Linux iSCSI Targets Management

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Scope of This Document

Yet another topic that I keep forgetting all of the syntax. I had it memorized long enough to pass my redhat assessments :)

One of the issues I always run into with iscsi use, is how to add and remove targets while the server is running. You have to assume that you might have more than one initiator logged in, and if you want to remove initiator B's targets from the iscsi server while initiator A's targets remain unchanged, you have do do this without restarting the tgtd daemon (ie.. if you restart the tgtd daemon, you will interrupt initiator A's file systems). Creating and starting iscsi targets is the easy part... removing them gracefully is the real trick.

Necessary Packages

For the iSCSI server, we need scsi-target-utils, and its dependencies.

yum install scsi-target-utils

Creating a Target

First, ensure your tgtd is started, and set to start every time you reboot.

/etc/init.d/tgtd start
chkconfig tgtd on

A target contains a unique identifier called an IQN. Here is how IQN is formed based on the RFC:

                 Naming     String defined by
    Type  Date    Auth      "" naming authority
   +--++-----+ +---------+ +-----------------------------+
   |  ||     | |         | |                             |

My IQN looks like this:


Thus, i designate:

  • 2012-08 - as the year/month i created the dfwlp.local domain. I truth, i actually use it as when i created this particular iscsi target. Its purely cosmetic, and you can make it say whatever year/month you like.
  • local.dfwlp - is the domain I claim authority over. Again, this is purely cosmetic, and you can make it say what ever you like.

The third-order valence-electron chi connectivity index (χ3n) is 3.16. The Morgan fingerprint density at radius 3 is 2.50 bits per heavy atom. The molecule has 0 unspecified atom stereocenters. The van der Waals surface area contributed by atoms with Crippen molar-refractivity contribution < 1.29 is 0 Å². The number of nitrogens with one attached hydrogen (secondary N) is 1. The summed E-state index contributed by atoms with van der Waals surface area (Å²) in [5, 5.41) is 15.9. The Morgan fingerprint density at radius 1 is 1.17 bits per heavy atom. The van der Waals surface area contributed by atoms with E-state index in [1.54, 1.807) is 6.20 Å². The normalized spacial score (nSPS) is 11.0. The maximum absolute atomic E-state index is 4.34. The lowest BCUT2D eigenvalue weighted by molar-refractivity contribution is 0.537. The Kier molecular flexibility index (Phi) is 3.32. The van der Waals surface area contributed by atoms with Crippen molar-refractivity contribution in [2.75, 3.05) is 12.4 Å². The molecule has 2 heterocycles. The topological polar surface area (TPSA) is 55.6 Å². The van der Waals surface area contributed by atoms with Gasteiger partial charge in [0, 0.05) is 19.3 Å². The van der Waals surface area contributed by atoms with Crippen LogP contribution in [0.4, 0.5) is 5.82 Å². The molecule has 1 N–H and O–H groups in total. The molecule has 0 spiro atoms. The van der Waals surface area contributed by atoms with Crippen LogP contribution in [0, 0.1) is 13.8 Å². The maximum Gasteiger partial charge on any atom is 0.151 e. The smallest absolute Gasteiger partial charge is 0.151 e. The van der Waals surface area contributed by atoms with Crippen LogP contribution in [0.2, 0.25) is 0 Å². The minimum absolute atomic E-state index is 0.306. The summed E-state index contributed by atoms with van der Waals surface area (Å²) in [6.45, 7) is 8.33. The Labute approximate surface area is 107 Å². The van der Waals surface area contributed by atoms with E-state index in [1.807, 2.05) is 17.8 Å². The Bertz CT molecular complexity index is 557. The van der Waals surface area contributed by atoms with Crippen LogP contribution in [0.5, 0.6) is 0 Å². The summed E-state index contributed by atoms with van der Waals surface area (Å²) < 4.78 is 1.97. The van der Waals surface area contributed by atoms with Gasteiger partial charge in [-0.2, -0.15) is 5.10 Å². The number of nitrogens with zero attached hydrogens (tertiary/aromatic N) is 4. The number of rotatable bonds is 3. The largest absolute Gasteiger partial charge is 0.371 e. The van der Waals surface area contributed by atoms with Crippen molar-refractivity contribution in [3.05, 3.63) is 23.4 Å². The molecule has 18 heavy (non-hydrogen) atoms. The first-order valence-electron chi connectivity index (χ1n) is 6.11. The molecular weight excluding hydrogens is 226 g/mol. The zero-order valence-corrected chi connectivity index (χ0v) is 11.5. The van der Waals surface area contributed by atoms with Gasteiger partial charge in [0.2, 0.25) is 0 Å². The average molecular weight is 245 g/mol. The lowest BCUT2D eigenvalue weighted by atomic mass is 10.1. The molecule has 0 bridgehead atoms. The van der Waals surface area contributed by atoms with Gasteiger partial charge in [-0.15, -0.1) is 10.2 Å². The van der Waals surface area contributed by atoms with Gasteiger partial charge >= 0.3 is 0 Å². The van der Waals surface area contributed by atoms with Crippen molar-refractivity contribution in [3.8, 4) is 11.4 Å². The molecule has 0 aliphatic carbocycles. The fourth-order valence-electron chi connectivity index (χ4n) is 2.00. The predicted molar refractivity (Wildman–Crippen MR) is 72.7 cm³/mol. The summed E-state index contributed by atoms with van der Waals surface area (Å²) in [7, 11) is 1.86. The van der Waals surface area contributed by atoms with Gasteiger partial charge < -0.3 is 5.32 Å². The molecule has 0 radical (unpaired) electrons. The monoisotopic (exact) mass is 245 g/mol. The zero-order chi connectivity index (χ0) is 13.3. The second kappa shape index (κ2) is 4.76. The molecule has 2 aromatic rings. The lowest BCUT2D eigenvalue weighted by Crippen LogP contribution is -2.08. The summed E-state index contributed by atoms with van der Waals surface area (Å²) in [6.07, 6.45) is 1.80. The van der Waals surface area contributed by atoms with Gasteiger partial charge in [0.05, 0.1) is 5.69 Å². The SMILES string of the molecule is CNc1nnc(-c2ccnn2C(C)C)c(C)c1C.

• storage - device type. Cosmetic.
  • dlp-centos6 - source server the device type is on. Cosmetic.
  • iscsi01 - the target name. Cosmetic.

As long as its [iqn][date][naming auth][string definition], you can use whatever you like. Between my example and the RFC example, you can come up with your own iqn that suits your use.

So now since our tgtd is running and set to auto start, and now we know what we will use to set as our iqn, we will create a target.

tgtadm --lld iscsi --op new --mode target --tid=1 --targetname iqn.2012-08.local.dfwlp:storage.dlp-centos6.iscsi01

Creating a Device

Now we need a device to associate in to our target. My preference is to use LVM. this way i can take a 2TB volume group, and use each logical volume like a LUN on an iscsi SAN. each one can belong to a different target, thus, can be assigned to any server i want... all from the same physical disk (via LVM).

tgtadm --lld iscsi --op new --mode logicalunit --tid=1 --lun=1 --backing-store /dev/vg01/lv_iscsi01

so what we see above is:

  • --lld iscsi - is the device type. iscsi is what were
  • --op new - is out operation to create a new device
  • --mode logicalunit - add a logical unit as a LUN that will be published to inbound iscsi-initiator connections
  • --tid 1 - is our target id that we already created above.